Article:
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Christmas at Sea

I was thinking the other day that I’ve spent at least 10 Christmases underway at sea or on a ship in a port so far away that even Rudolph the Red-Nosed Reindeer couldn’t find it. It’s probably more than 10, but I rounded it off.

Christmas at sea has always attracted the poets and the writers. In his poem “Christmas at Sea” (1888), Robert Lewis Stevenson, son of a Scottish lighthouse keeper and author of “Treasure Island,” pointed out the challenges of such a day on the high seas:

“The sheets were frozen hard, and they cut the naked hand.

The decks were like a slide, where a seaman could hardly stand.

The wind was a nor ’wester, blowing squally off the sea.

And the cliffs and spouting breakers were the only things a-lee.”

In Stave (Chapter) 3 of Charles Dickens’ “A Christmas Carol” (1843), the Ghost of Christmas Present transports Ebenezer Scrooge to a ship at sea where they “stood beside the helmsman at the wheel, the lookout in the bow, the officers who had the watch; dark, ghostly figures in their several stations; but every man among them hummed a Christmas tune or had a Christmas thought, or spoke below his breath to his companion of some bygone Christmas day, with homeward hopes belonging to it.”

My memories are neither this literary nor this melancholy, although it was on Christmas Day in 1977 that I received a note and check from “Leatherneck” magazine, the “Magazine of the Marine Corps,” saying it was going to publish my first magazine article on military medals and awards. I still have the $25 check.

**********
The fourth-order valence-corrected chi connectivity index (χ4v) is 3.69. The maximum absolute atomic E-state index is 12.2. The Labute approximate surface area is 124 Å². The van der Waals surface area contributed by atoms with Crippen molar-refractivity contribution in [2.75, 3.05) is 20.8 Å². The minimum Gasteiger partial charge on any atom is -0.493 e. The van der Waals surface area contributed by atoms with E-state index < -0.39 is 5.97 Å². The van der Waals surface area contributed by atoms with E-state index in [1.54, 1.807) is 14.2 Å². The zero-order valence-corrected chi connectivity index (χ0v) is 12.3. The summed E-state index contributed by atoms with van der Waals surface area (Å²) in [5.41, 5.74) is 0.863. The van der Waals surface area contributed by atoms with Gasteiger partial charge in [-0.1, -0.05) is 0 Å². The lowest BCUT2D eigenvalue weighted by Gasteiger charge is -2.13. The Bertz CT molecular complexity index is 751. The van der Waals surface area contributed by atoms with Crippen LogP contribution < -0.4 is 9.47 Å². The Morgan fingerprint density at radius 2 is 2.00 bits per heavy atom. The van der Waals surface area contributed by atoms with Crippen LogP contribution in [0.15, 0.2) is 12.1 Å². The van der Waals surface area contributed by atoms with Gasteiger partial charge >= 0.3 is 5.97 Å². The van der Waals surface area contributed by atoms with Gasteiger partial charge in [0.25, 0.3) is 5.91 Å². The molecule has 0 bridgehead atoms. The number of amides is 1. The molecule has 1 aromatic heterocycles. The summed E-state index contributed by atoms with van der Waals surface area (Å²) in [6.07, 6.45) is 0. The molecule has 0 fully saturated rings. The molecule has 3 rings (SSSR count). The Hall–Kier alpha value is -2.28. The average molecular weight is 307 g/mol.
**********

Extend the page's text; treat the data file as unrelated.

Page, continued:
What I do remember about that particular Christmas day was that we had a commanding officer who had decided to hold the incoming mail for several days and celebrate by having a big mail call on Christmas morning. I told the Old Man that was a bad idea, and that he might have a mutiny on his hands. You don’t mess with a sailor’s mail. Back in the day, before the internet and cellphones, you were lucky to hear from home once or twice a month; that is, if you had someone to write to you. Mail only came aboard from the oilers by highline when we refueled or by helicopter if sailing in company with an aircraft carrier and an airfield happened to be within range of its COD (Carrier Onboard Delivery) flights.

Actually, Christmas underway wasn’t that bad. Everyone who wasn’t on watch often got late sleepers. Some ships ran movies all day on the mess deck, and the cooks and commissary men outdid themselves with the noon meal. They would routinely turn out a feast to be remembered – everything from turkey and dressing to eggnog (non-alcoholic) and mixed nuts.

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